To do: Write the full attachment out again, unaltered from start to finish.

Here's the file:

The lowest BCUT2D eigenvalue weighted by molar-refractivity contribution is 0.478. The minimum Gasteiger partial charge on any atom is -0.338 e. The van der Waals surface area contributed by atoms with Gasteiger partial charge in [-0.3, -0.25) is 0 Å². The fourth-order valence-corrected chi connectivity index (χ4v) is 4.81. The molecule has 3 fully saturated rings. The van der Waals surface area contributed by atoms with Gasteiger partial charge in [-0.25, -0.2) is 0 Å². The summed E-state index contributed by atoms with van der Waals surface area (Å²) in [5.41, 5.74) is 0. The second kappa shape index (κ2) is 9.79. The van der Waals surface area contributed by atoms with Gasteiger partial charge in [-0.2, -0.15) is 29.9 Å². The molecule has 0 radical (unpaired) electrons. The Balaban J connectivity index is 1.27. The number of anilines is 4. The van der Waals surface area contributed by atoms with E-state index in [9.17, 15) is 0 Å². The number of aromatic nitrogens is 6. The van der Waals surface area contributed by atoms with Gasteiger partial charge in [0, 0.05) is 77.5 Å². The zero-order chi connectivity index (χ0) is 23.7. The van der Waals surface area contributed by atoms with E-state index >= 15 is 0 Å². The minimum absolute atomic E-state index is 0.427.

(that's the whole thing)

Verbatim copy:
The lowest BCUT2D eigenvalue weighted by molar-refractivity contribution is 0.478. The minimum Gasteiger partial charge on any atom is -0.338 e. The van der Waals surface area contributed by atoms with Gasteiger partial charge in [-0.3, -0.25) is 0 Å². The fourth-order valence-corrected chi connectivity index (χ4v) is 4.81. The molecule has 3 fully saturated rings. The van der Waals surface area contributed by atoms with Gasteiger partial charge in [-0.25, -0.2) is 0 Å². The summed E-state index contributed by atoms with van der Waals surface area (Å²) in [5.41, 5.74) is 0. The second kappa shape index (κ2) is 9.79. The van der Waals surface area contributed by atoms with Gasteiger partial charge in [-0.2, -0.15) is 29.9 Å². The molecule has 0 radical (unpaired) electrons. The Balaban J connectivity index is 1.27. The number of anilines is 4. The van der Waals surface area contributed by atoms with E-state index in [9.17, 15) is 0 Å². The number of aromatic nitrogens is 6. The van der Waals surface area contributed by atoms with Gasteiger partial charge in [0, 0.05) is 77.5 Å². The zero-order chi connectivity index (χ0) is 23.7. The van der Waals surface area contributed by atoms with E-state index >= 15 is 0 Å². The minimum absolute atomic E-state index is 0.427.